Israelis don’t have to adopt their own children any more

From now on, citizens of Israel, whose children were born with the help of foreign surrogate mothers, don’t have to go through a long and tedious procedure of adoption of their own children. On the 12th of May the Governmental Legal Adviser Yehuda Weinstein, sent an appropriate conclusion to the High Court of Justice. Now citizens of Israel who are forced to resort to the help of surrogate mothers will be recorded parents of the child, avoiding the adoption process.

This move of the government is designed to simplify the procedure of surrogacy for the Israelites, for one reason or another using the service abroad. I’d like to remind you that before such pairs had to pass a compulsory DNA test to confirm their paternity.

Without it, the Israeli Ministry of Interior Affairs refused to issue a permit to bring the child to the country and to provide him with Israeli citizenship. Genetic mothers had to adopt their own children, because in their case, officials were following the principle – the woman didn’t bear the child in her womb, so she can’t be his mother.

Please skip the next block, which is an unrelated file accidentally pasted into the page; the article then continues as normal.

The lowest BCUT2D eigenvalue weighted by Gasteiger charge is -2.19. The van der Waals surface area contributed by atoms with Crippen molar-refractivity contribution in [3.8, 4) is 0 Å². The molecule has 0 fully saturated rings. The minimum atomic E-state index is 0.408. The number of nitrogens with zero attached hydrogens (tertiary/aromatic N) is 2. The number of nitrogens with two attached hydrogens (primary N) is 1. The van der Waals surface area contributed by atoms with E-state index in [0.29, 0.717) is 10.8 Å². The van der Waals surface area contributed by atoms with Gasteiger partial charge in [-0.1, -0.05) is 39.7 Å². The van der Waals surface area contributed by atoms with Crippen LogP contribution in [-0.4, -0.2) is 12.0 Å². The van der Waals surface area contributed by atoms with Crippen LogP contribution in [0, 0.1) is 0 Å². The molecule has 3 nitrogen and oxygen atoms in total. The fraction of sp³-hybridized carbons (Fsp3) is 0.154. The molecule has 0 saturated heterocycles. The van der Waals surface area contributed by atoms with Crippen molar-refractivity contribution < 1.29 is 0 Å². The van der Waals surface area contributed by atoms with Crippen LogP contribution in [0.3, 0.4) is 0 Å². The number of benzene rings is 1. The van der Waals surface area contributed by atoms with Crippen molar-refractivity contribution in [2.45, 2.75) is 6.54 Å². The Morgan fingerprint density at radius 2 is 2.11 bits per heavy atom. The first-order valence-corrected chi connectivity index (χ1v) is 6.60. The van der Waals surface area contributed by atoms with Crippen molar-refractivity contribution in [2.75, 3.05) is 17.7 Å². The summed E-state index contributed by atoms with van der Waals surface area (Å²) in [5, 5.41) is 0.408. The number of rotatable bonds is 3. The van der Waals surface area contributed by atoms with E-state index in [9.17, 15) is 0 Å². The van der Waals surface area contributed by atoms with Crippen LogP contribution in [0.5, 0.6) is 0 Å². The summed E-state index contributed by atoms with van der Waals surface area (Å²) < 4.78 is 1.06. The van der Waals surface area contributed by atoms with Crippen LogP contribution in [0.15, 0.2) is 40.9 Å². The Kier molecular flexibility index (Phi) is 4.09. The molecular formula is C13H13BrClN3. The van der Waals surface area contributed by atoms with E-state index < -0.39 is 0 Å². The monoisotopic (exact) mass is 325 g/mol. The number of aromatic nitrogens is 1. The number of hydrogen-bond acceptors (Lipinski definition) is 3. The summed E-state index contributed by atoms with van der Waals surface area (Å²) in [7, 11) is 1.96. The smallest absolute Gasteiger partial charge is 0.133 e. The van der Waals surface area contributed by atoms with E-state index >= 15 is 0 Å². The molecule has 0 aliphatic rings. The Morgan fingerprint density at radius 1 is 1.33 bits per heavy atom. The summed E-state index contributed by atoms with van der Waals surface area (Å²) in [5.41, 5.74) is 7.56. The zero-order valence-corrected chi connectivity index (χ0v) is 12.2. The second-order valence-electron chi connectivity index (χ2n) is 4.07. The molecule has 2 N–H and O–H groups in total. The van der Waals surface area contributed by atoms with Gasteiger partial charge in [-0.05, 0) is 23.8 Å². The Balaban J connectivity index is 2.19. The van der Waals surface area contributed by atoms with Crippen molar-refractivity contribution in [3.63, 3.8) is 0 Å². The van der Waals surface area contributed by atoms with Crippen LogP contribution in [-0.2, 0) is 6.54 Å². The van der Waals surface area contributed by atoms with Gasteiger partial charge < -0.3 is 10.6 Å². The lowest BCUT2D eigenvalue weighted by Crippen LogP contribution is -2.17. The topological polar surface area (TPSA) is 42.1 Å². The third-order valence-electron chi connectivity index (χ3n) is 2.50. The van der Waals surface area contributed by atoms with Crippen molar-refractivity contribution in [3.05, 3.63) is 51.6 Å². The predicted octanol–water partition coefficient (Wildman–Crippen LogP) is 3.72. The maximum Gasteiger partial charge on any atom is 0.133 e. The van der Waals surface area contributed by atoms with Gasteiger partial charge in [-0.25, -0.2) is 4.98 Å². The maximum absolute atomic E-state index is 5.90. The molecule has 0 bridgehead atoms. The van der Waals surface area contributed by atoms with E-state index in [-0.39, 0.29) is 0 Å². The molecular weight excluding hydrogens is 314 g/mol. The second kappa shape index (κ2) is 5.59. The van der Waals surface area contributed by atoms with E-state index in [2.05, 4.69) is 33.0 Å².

The first case of law in this area took place November 13, 2012. Then one of the courts of Israel freed a married couple, having used the services of a surrogate mother out of the country, from the mandatory DNA test to confirm the paternity and from the passage of the subsequent adoption procedure. Then the court asked the legal adviser to give his opinion on whether it was possible to settle parental status only through the court in such cases.

You might wonder why do the Israelis go through such trouble? Isn’t it easier to use the surrogacy program at home especially that in Israel it’s allowed since 1996. The thing is that the procedure of surrogate motherhood in Israel is rather complicated. The agreement concluded between the parties, must be approved by a panel of religious leaders, doctors and social workers. Bureaucratic delays and long lines simply force infertile couples to seek for the services of surrogate mothers abroad.

Yehuda Weinstein's decision should really make the life easier for those who are forced to use the surrogacy programs to get a long-awaited child. I think it would be nice for other countries, in which officials are not so willing to help their citizens in such a sensitive issue, to follow Israeli example.